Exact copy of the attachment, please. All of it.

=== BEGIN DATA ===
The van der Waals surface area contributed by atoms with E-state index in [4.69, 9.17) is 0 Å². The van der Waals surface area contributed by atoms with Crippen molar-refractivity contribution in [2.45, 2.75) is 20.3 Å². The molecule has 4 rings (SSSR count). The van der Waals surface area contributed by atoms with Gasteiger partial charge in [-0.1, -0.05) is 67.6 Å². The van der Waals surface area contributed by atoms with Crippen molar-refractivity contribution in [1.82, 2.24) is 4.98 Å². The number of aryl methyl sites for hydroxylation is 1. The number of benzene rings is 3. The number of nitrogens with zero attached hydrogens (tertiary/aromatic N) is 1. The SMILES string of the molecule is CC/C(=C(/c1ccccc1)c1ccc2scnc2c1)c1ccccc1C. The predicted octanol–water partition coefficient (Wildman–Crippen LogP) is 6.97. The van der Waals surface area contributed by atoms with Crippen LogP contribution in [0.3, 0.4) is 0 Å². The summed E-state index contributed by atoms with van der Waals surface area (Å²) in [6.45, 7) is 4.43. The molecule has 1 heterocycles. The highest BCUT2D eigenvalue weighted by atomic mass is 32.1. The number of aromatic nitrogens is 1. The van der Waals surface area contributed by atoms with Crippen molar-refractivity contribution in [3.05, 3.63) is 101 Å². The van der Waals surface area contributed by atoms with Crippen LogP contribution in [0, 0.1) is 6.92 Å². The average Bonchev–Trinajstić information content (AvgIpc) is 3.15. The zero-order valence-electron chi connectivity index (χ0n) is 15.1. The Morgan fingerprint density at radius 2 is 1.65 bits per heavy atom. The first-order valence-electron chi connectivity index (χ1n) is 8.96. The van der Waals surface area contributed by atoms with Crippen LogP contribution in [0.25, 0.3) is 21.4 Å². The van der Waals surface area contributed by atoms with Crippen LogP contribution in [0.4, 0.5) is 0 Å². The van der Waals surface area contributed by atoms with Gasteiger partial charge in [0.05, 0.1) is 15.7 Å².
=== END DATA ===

The van der Waals surface area contributed by atoms with E-state index in [4.69, 9.17) is 0 Å². The van der Waals surface area contributed by atoms with Crippen molar-refractivity contribution in [2.45, 2.75) is 20.3 Å². The molecule has 4 rings (SSSR count). The van der Waals surface area contributed by atoms with Gasteiger partial charge in [-0.1, -0.05) is 67.6 Å². The van der Waals surface area contributed by atoms with Crippen molar-refractivity contribution in [1.82, 2.24) is 4.98 Å². The number of aryl methyl sites for hydroxylation is 1. The number of benzene rings is 3. The number of nitrogens with zero attached hydrogens (tertiary/aromatic N) is 1. The SMILES string of the molecule is CC/C(=C(/c1ccccc1)c1ccc2scnc2c1)c1ccccc1C. The predicted octanol–water partition coefficient (Wildman–Crippen LogP) is 6.97. The van der Waals surface area contributed by atoms with Crippen LogP contribution in [0.3, 0.4) is 0 Å². The summed E-state index contributed by atoms with van der Waals surface area (Å²) in [6.45, 7) is 4.43. The molecule has 1 heterocycles. The highest BCUT2D eigenvalue weighted by atomic mass is 32.1. The number of aromatic nitrogens is 1. The van der Waals surface area contributed by atoms with Crippen molar-refractivity contribution in [3.05, 3.63) is 101 Å². The van der Waals surface area contributed by atoms with Crippen LogP contribution in [0, 0.1) is 6.92 Å². The average Bonchev–Trinajstić information content (AvgIpc) is 3.15. The zero-order valence-electron chi connectivity index (χ0n) is 15.1. The Morgan fingerprint density at radius 2 is 1.65 bits per heavy atom. The first-order valence-electron chi connectivity index (χ1n) is 8.96. The van der Waals surface area contributed by atoms with Crippen LogP contribution in [0.25, 0.3) is 21.4 Å². The van der Waals surface area contributed by atoms with Crippen LogP contribution in [0.4, 0.5) is 0 Å². The van der Waals surface area contributed by atoms with Gasteiger partial charge in [0.05, 0.1) is 15.7 Å².